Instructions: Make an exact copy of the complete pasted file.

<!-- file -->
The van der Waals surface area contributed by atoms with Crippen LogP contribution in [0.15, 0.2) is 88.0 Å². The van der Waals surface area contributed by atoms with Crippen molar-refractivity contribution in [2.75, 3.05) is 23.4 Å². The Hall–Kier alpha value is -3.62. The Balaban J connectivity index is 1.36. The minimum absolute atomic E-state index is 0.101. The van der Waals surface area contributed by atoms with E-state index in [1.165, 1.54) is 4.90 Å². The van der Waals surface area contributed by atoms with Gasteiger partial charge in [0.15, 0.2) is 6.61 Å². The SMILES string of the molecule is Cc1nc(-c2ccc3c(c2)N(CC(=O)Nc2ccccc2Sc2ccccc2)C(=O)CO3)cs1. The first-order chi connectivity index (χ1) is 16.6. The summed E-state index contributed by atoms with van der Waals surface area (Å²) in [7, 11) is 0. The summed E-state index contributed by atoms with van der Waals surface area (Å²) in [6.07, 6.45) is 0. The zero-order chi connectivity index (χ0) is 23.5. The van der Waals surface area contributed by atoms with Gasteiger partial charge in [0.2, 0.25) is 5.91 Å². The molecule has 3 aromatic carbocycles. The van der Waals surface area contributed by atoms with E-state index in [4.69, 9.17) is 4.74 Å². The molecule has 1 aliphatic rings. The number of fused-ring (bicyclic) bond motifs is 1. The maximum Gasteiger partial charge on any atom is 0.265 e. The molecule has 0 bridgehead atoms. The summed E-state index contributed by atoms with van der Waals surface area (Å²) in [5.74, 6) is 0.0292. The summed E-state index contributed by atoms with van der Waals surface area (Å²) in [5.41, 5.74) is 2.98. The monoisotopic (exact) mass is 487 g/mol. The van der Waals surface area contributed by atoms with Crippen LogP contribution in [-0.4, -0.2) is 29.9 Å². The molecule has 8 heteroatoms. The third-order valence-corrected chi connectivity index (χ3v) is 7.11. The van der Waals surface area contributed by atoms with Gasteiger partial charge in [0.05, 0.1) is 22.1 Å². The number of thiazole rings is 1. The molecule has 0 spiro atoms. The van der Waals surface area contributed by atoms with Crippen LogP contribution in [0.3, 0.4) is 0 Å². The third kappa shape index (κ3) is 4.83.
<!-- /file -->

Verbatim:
The van der Waals surface area contributed by atoms with Crippen LogP contribution in [0.15, 0.2) is 88.0 Å². The van der Waals surface area contributed by atoms with Crippen molar-refractivity contribution in [2.75, 3.05) is 23.4 Å². The Hall–Kier alpha value is -3.62. The Balaban J connectivity index is 1.36. The minimum absolute atomic E-state index is 0.101. The van der Waals surface area contributed by atoms with E-state index in [1.165, 1.54) is 4.90 Å². The van der Waals surface area contributed by atoms with Gasteiger partial charge in [0.15, 0.2) is 6.61 Å². The SMILES string of the molecule is Cc1nc(-c2ccc3c(c2)N(CC(=O)Nc2ccccc2Sc2ccccc2)C(=O)CO3)cs1. The first-order chi connectivity index (χ1) is 16.6. The summed E-state index contributed by atoms with van der Waals surface area (Å²) in [7, 11) is 0. The summed E-state index contributed by atoms with van der Waals surface area (Å²) in [6.07, 6.45) is 0. The zero-order chi connectivity index (χ0) is 23.5. The van der Waals surface area contributed by atoms with Gasteiger partial charge in [0.2, 0.25) is 5.91 Å². The molecule has 3 aromatic carbocycles. The van der Waals surface area contributed by atoms with E-state index in [4.69, 9.17) is 4.74 Å². The molecule has 1 aliphatic rings. The number of fused-ring (bicyclic) bond motifs is 1. The maximum Gasteiger partial charge on any atom is 0.265 e. The molecule has 0 bridgehead atoms. The summed E-state index contributed by atoms with van der Waals surface area (Å²) in [5.74, 6) is 0.0292. The summed E-state index contributed by atoms with van der Waals surface area (Å²) in [5.41, 5.74) is 2.98. The monoisotopic (exact) mass is 487 g/mol. The van der Waals surface area contributed by atoms with Crippen LogP contribution in [-0.4, -0.2) is 29.9 Å². The molecule has 8 heteroatoms. The third-order valence-corrected chi connectivity index (χ3v) is 7.11. The van der Waals surface area contributed by atoms with Gasteiger partial charge in [0.05, 0.1) is 22.1 Å². The number of thiazole rings is 1. The molecule has 0 spiro atoms. The van der Waals surface area contributed by atoms with Crippen LogP contribution in [0.3, 0.4) is 0 Å². The third kappa shape index (κ3) is 4.83.